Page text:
Today I am pleased to welcome author Samuel Parker to Interviews & Reviews. Samuel is the author of Purgatory Road, named one of Library Journal’s Best Books of 2017, and Coldwater. Born in Michigan, he was raised on a never-ending road trip through the US.
His latest book, Border Son, is another high stakes thriller that takes readers to the border and back and he is going to talk about that and more today at Interviews & Reviews.
Border Son is your third novel. Tell us how this book differs from your first two novels, Purgatory Road and Coldwater.
Border Son is different in that it does not have a supernatural element. It is a straight-to-the-point, flesh- and-bone thriller.
How did you come up with the plot for your novel?
I was kicking around the idea of wanting to do a story set in Juarez, and then the movie Sicario came out, which was brilliant. So I shelved the idea for a few years, because you simply can’t compete with Taylor Sheridan. Ha! Then, I came back to it and thought it would be a good setting to tell a version of the Prodigal Son.
You did some very interesting research when writing Border Son. Can you please tell us what your research entailed?
I spent some time in El Paso doing research, but it was a short jaunt over to Columbus, New Mexico, and then a walk into Puerto Palomas, Mexico, that sealed the deal for setting. The desert fascinates me to no end, so getting out and walking amongst the rock and the dust is what gets my mind going.
Library Journal stated that fans of Stephen King and Dean Koontz will enjoy your style of writing. Do you agree with this statement and how would you characterize your writing?
I heard another reader say my style reminds them of old Dean Koontz, so that seems to be a theme. I like stripped-down storytelling, no filler. Get to the tale and throw everything else out. In the way that this mirrors King and Koontz, I would agree.
Some of the issues that you touch upon in your book are covered frequently in the news. Did you take this into account when writing Border Son?
I follow several reporters and writers who know exponentially more about our southern border than I will ever know. I am fascinated by the area, the environment, and the people. I wanted to write a story set in that part of the country, but was hesitant for several reasons. Retelling the Prodigal Son story was a way I thought I could slip into the environment.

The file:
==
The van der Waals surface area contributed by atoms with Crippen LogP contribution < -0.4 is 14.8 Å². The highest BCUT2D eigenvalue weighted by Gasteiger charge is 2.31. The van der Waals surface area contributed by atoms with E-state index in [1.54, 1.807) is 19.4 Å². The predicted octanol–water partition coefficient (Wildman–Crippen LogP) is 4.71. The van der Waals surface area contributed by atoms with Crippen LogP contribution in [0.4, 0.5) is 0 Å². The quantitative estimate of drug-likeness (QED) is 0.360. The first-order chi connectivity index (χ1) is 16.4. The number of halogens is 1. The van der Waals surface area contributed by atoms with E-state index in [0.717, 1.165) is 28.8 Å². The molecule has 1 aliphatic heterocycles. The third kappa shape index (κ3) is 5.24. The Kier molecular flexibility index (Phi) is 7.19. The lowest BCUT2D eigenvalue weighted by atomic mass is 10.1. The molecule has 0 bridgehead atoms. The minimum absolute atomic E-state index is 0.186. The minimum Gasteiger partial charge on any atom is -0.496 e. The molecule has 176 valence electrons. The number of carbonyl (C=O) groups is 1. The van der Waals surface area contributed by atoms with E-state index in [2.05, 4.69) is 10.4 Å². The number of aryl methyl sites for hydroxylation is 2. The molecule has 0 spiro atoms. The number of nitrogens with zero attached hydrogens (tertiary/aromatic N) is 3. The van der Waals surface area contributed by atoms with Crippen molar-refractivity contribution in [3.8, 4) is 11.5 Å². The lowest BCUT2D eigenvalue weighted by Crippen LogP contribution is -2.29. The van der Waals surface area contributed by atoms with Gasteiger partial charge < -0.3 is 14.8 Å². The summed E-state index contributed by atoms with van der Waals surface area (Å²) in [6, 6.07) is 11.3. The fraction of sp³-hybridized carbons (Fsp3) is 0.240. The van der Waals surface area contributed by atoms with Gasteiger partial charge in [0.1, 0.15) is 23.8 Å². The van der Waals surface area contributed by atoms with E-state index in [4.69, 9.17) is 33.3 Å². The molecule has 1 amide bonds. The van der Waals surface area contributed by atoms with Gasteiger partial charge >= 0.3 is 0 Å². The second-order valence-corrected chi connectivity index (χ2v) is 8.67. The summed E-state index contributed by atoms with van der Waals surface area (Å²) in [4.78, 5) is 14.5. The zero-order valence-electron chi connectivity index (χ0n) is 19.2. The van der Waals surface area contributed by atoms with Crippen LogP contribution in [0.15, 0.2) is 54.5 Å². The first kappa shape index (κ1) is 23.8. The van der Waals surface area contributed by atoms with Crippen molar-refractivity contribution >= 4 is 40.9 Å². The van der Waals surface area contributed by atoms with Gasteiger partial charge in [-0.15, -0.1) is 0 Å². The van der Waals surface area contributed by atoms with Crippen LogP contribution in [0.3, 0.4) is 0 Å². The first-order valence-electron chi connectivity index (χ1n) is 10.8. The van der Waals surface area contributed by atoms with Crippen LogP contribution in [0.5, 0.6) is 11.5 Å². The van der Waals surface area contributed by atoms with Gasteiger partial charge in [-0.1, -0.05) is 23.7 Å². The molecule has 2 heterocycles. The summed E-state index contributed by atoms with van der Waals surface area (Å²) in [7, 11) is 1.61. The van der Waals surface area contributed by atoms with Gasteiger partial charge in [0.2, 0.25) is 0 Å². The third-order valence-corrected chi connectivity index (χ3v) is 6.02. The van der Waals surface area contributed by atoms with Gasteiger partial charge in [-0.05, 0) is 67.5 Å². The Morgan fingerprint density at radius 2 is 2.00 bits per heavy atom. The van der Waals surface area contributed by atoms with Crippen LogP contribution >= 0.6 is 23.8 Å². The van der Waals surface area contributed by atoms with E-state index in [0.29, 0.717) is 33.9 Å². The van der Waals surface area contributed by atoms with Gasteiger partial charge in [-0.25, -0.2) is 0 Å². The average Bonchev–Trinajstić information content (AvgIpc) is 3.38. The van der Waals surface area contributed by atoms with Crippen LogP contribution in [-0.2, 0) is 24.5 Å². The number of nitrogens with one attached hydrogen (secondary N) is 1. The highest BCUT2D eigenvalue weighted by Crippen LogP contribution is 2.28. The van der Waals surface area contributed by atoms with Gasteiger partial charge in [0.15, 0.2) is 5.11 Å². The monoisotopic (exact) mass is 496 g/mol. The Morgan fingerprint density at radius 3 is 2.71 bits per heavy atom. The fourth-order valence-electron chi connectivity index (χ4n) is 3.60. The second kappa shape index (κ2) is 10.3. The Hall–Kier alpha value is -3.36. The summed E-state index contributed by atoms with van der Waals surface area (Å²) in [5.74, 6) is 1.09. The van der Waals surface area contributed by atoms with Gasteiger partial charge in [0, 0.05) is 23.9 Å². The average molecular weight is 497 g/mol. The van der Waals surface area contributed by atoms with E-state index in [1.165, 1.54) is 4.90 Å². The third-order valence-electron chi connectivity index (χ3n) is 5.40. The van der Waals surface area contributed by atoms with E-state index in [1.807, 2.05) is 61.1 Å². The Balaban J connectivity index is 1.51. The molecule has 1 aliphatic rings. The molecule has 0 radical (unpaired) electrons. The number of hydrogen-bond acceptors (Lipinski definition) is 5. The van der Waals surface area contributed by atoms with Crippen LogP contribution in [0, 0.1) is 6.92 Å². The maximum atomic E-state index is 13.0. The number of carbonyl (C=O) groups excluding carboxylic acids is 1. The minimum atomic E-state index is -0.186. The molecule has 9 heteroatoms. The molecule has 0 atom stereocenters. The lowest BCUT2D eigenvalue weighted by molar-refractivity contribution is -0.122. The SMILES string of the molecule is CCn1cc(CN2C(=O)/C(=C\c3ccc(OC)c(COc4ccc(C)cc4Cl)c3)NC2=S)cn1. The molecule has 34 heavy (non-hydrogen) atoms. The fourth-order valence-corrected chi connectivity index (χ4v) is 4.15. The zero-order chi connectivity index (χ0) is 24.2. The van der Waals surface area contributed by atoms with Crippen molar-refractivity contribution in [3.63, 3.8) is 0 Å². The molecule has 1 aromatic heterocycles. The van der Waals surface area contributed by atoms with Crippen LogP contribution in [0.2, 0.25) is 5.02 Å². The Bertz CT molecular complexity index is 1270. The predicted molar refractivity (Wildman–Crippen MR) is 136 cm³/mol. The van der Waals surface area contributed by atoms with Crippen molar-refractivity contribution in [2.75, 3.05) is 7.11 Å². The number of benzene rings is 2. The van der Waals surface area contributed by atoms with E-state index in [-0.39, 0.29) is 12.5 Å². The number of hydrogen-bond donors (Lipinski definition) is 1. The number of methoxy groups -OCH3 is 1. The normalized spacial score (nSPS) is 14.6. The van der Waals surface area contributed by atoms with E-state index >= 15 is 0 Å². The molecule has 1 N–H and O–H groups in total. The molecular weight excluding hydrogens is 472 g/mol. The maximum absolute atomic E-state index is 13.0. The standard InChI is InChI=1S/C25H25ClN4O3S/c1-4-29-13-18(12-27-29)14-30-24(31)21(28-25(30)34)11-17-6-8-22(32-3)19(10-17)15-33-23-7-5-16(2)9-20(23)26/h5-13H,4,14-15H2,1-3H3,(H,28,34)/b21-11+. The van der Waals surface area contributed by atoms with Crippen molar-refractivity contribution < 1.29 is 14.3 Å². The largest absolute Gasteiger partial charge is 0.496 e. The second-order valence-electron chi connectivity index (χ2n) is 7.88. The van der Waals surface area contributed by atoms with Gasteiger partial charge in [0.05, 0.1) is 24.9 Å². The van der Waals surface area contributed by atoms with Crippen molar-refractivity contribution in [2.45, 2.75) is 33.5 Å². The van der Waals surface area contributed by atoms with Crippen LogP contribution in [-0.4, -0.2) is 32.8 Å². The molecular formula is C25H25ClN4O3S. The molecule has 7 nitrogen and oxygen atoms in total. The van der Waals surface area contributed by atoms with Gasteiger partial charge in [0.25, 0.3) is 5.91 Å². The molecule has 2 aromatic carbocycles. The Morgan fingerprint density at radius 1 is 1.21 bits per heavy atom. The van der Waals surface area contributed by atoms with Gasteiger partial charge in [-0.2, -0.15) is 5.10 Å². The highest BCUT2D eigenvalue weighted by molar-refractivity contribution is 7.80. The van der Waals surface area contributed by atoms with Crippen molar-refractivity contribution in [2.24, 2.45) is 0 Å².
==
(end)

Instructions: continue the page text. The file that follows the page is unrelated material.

Do you have a character that you really resonate with?
I have several, but I really found myself resonating with Roberto Ibanez in this story. He started off as a side character, but I would argue that this book is as much about him as anyone else in the story.
What do you hope readers will gain from reading your novel?
I hope readers walk away from my novel thinking about how we treat people and our duty to love people, even when it’s not in our best interest to do so.
Finally, how can readers connect with you?
Readers can connect with me through my website www.samuelparkerbooks.com or through Facebook at https://www.facebook.com/Samuelparkerauthor.
It's been years since Edward Kazmierski has seen his wayward son, or even allowed thoughts of him to enter his mind. The last place he knew Tyler to be was in an El Paso jail six years ago. Then, in one day, he receives a cryptic phone call from a woman that his son needs him, another from a federal agent searching for Tyler, and a terrifying visit from the Mexican cartel. The chain of events set into motion by one impulsive act will almost certainly lead to death--for Tyler and for those who try to help him. But before Ed can recover his son, he will have to tear down the wall that has been built up between them.
The dangerous streets of a Mexican border town come into sharp focus in a suspenseful retelling of the Prodigal Son story like you have never heard before.
4/1/2019 11:48:25 am
After reading your interview with Samuel Parker, I am eagerly looking forward to reading his latest book and his previous novels. Thank you for organizing and posting these helpful and informative interviews and reviews. They are particularly helpful when you can't decide which new book or author to try. Blessings.
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